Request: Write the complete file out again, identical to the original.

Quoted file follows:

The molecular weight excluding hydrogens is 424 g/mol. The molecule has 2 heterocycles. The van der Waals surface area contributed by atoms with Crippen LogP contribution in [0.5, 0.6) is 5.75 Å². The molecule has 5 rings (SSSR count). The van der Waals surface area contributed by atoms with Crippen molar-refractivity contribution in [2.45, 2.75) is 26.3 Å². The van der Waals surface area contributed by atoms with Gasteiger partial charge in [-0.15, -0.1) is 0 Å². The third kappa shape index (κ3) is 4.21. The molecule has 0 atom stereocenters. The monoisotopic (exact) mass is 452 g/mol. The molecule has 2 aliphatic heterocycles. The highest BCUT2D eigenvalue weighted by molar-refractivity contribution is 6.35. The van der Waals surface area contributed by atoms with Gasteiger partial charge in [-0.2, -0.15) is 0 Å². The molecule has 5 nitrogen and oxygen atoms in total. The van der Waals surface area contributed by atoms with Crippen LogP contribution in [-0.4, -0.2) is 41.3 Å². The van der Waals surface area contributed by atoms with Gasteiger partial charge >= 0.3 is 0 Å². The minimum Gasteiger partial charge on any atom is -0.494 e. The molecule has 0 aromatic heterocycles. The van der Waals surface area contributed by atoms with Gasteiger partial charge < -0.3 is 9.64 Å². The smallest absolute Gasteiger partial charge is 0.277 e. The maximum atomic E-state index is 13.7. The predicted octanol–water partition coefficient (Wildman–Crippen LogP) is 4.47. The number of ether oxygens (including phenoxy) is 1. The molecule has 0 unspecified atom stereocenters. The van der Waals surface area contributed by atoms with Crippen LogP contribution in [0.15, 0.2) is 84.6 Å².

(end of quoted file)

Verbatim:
The molecular weight excluding hydrogens is 424 g/mol. The molecule has 2 heterocycles. The van der Waals surface area contributed by atoms with Crippen LogP contribution in [0.5, 0.6) is 5.75 Å². The molecule has 5 rings (SSSR count). The van der Waals surface area contributed by atoms with Crippen molar-refractivity contribution in [2.45, 2.75) is 26.3 Å². The van der Waals surface area contributed by atoms with Gasteiger partial charge in [-0.15, -0.1) is 0 Å². The third kappa shape index (κ3) is 4.21. The molecule has 0 atom stereocenters. The monoisotopic (exact) mass is 452 g/mol. The molecule has 2 aliphatic heterocycles. The highest BCUT2D eigenvalue weighted by molar-refractivity contribution is 6.35. The van der Waals surface area contributed by atoms with Gasteiger partial charge in [-0.2, -0.15) is 0 Å². The molecule has 5 nitrogen and oxygen atoms in total. The van der Waals surface area contributed by atoms with Crippen LogP contribution in [-0.4, -0.2) is 41.3 Å². The van der Waals surface area contributed by atoms with Gasteiger partial charge >= 0.3 is 0 Å². The minimum Gasteiger partial charge on any atom is -0.494 e. The molecule has 0 aromatic heterocycles. The van der Waals surface area contributed by atoms with Gasteiger partial charge < -0.3 is 9.64 Å². The smallest absolute Gasteiger partial charge is 0.277 e. The maximum atomic E-state index is 13.7. The predicted octanol–water partition coefficient (Wildman–Crippen LogP) is 4.47. The number of ether oxygens (including phenoxy) is 1. The molecule has 0 unspecified atom stereocenters. The van der Waals surface area contributed by atoms with Crippen LogP contribution in [0.15, 0.2) is 84.6 Å².